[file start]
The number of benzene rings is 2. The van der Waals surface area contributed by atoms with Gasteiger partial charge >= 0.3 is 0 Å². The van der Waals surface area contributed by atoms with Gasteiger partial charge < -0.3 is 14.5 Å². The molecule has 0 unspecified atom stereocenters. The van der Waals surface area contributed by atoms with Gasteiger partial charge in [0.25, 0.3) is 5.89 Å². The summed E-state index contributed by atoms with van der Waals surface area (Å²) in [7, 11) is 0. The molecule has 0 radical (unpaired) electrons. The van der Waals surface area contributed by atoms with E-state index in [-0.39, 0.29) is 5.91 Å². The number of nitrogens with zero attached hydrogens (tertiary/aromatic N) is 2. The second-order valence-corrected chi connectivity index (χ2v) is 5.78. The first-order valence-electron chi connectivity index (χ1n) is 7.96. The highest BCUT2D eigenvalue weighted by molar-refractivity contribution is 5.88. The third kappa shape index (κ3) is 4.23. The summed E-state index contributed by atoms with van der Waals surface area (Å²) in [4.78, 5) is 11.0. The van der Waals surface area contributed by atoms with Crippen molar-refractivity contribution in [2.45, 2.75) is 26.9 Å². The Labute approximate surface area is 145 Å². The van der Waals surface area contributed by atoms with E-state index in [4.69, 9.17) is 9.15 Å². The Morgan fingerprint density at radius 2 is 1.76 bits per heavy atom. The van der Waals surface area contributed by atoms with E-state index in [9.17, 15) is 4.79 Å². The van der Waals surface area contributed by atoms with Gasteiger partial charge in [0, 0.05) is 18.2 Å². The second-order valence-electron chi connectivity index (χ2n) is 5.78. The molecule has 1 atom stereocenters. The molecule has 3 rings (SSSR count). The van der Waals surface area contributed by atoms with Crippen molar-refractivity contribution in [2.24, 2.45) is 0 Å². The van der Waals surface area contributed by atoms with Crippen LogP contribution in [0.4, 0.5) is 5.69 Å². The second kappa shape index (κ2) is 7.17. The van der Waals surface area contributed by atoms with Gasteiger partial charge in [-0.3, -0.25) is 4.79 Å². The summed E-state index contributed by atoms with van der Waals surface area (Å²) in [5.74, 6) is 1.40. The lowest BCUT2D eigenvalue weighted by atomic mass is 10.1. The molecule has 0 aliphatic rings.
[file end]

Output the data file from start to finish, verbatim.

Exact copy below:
The number of benzene rings is 2. The van der Waals surface area contributed by atoms with Gasteiger partial charge >= 0.3 is 0 Å². The van der Waals surface area contributed by atoms with Gasteiger partial charge < -0.3 is 14.5 Å². The molecule has 0 unspecified atom stereocenters. The van der Waals surface area contributed by atoms with Gasteiger partial charge in [0.25, 0.3) is 5.89 Å². The summed E-state index contributed by atoms with van der Waals surface area (Å²) in [7, 11) is 0. The molecule has 0 radical (unpaired) electrons. The van der Waals surface area contributed by atoms with E-state index in [-0.39, 0.29) is 5.91 Å². The number of nitrogens with zero attached hydrogens (tertiary/aromatic N) is 2. The second-order valence-corrected chi connectivity index (χ2v) is 5.78. The first-order valence-electron chi connectivity index (χ1n) is 7.96. The highest BCUT2D eigenvalue weighted by molar-refractivity contribution is 5.88. The third kappa shape index (κ3) is 4.23. The summed E-state index contributed by atoms with van der Waals surface area (Å²) in [4.78, 5) is 11.0. The van der Waals surface area contributed by atoms with Crippen molar-refractivity contribution in [2.45, 2.75) is 26.9 Å². The Labute approximate surface area is 145 Å². The van der Waals surface area contributed by atoms with E-state index in [4.69, 9.17) is 9.15 Å². The Morgan fingerprint density at radius 2 is 1.76 bits per heavy atom. The van der Waals surface area contributed by atoms with E-state index in [9.17, 15) is 4.79 Å². The van der Waals surface area contributed by atoms with Gasteiger partial charge in [0, 0.05) is 18.2 Å². The second-order valence-electron chi connectivity index (χ2n) is 5.78. The molecule has 1 atom stereocenters. The molecule has 3 rings (SSSR count). The van der Waals surface area contributed by atoms with Crippen molar-refractivity contribution in [2.24, 2.45) is 0 Å². The van der Waals surface area contributed by atoms with Crippen LogP contribution in [0.4, 0.5) is 5.69 Å². The second kappa shape index (κ2) is 7.17. The van der Waals surface area contributed by atoms with Gasteiger partial charge in [-0.3, -0.25) is 4.79 Å². The summed E-state index contributed by atoms with van der Waals surface area (Å²) in [5.74, 6) is 1.40. The lowest BCUT2D eigenvalue weighted by atomic mass is 10.1. The molecule has 0 aliphatic rings.